Antiretroviral Drug and Ethanol Meconium Markers for In Utero Exposure Identification and Infant Toxicity Prediction
AuthorHimes, Sarah Kathryn
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AbstractWith a longer detection window and collection easier than neonatal urine, drug quantification in meconium, the 1st neonatal feces, offers powerful insight into 3rd trimester fetal drug exposure. Meconium drug concentrations better represent fetal drug exposure compared to drug concentrations in maternal or neonatal plasma and urine, cord blood, and placenta that have much shorter (hours-weeks) detection windows. My research demonstrates the clinical impact of large multi-analyte meconium quantification methods and how these data can be utilized with maternal drug histories to explore relationships with infant developmental outcomes and better improve meconium result interpretation. The primary objectives investigated were 1) to develop novel liquid chromatography tandem mass spectrometry methods for sensitive and specific meconium quantification of a wide range of antiretroviral (ARV) drugs and alcohol markers, and 2) to assess these markers' ability to predict specific adverse infant growth and neurodevelopmental outcomes, and maternal ARV or alcohol history during pregnancy. This research showed meconium ARV concentrations can predict some infant outcomes, offering opportunities to intervene clinically with assistive services. Among infants exposed prenatally to atazanavir, higher meconium atazanavir concentrations were associated with lower late language emergence risk at 1 year. This information supports ATV exposure safety for infant language development. Continued meconium ARV testing research is needed to further develop our understanding of these markers' utility. This research also demonstrated the clinical value of meconium ethyl glucuronide (EtG) testing as a more accurate identification of maternal alcohol consumption in the latter half of pregnancy (at or beyond 19 weeks) compared to fatty acid ethyl ester (FAEE) testing, which is currently utilized by most in the meconium alcohol marker testing field. Implementation of meconium EtG testing in place of or in addition to current FAEE testing, would greatly improve clinicians' identification of prenatal alcohol exposure. In conclusion, this research demonstrates meconium drug quantification undoubtedly offers many advantages as an alternative matrix to identify in utero drug exposures. Predictions of infant outcomes from meconium drug concentrations offer opportunities to intervene in affected children's lives, provide mothers treatment, prevent adverse outcomes in future pregnancies, and confirm safety of therapeutic drugs administered during pregnancy.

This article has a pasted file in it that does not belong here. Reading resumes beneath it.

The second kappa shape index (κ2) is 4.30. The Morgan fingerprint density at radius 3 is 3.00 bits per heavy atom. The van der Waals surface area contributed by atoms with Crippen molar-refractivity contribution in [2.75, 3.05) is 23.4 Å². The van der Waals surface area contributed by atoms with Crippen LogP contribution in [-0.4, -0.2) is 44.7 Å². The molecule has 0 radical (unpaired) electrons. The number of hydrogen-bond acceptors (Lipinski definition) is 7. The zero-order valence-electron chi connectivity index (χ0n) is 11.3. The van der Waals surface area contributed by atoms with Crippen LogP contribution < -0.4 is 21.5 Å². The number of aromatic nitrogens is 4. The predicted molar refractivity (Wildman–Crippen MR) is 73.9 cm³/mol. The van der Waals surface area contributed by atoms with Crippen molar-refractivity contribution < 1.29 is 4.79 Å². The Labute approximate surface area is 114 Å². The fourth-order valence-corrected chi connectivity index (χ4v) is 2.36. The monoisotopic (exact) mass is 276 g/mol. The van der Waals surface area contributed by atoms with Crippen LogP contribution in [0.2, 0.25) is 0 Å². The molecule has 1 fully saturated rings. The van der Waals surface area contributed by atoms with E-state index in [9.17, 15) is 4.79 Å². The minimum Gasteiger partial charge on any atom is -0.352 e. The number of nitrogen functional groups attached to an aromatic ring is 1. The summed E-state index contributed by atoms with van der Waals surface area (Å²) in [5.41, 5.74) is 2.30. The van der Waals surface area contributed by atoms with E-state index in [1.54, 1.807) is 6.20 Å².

DescriptionUniversity of Maryland, Baltimore. Toxicology. Ph.D. 2014
in utero drug exposure